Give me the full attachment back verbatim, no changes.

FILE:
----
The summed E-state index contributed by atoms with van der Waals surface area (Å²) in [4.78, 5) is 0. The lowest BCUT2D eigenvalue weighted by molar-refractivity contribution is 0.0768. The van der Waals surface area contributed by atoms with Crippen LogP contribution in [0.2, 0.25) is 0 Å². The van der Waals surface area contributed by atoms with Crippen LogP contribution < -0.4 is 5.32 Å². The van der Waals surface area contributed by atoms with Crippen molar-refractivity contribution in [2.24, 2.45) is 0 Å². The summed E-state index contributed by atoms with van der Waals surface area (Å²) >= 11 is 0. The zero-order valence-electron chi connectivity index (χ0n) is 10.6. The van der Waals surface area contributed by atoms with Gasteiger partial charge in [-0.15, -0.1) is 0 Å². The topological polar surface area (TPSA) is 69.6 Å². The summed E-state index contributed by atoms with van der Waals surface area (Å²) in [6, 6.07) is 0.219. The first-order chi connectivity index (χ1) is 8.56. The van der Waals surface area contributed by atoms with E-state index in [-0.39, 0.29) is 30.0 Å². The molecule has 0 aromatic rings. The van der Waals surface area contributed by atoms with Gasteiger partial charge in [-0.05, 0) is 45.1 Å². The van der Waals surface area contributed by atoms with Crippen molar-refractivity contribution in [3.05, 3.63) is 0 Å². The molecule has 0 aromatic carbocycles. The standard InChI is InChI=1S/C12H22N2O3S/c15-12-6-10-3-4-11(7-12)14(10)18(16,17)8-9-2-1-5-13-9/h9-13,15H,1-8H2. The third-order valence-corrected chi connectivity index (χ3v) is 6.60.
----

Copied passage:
The summed E-state index contributed by atoms with van der Waals surface area (Å²) in [4.78, 5) is 0. The lowest BCUT2D eigenvalue weighted by molar-refractivity contribution is 0.0768. The van der Waals surface area contributed by atoms with Crippen LogP contribution in [0.2, 0.25) is 0 Å². The van der Waals surface area contributed by atoms with Crippen LogP contribution < -0.4 is 5.32 Å². The van der Waals surface area contributed by atoms with Crippen molar-refractivity contribution in [2.24, 2.45) is 0 Å². The summed E-state index contributed by atoms with van der Waals surface area (Å²) >= 11 is 0. The zero-order valence-electron chi connectivity index (χ0n) is 10.6. The van der Waals surface area contributed by atoms with Gasteiger partial charge in [-0.15, -0.1) is 0 Å². The topological polar surface area (TPSA) is 69.6 Å². The summed E-state index contributed by atoms with van der Waals surface area (Å²) in [6, 6.07) is 0.219. The first-order chi connectivity index (χ1) is 8.56. The van der Waals surface area contributed by atoms with E-state index in [-0.39, 0.29) is 30.0 Å². The molecule has 0 aromatic rings. The van der Waals surface area contributed by atoms with Gasteiger partial charge in [-0.05, 0) is 45.1 Å². The van der Waals surface area contributed by atoms with Crippen molar-refractivity contribution in [3.05, 3.63) is 0 Å². The molecule has 0 aromatic carbocycles. The standard InChI is InChI=1S/C12H22N2O3S/c15-12-6-10-3-4-11(7-12)14(10)18(16,17)8-9-2-1-5-13-9/h9-13,15H,1-8H2. The third-order valence-corrected chi connectivity index (χ3v) is 6.60.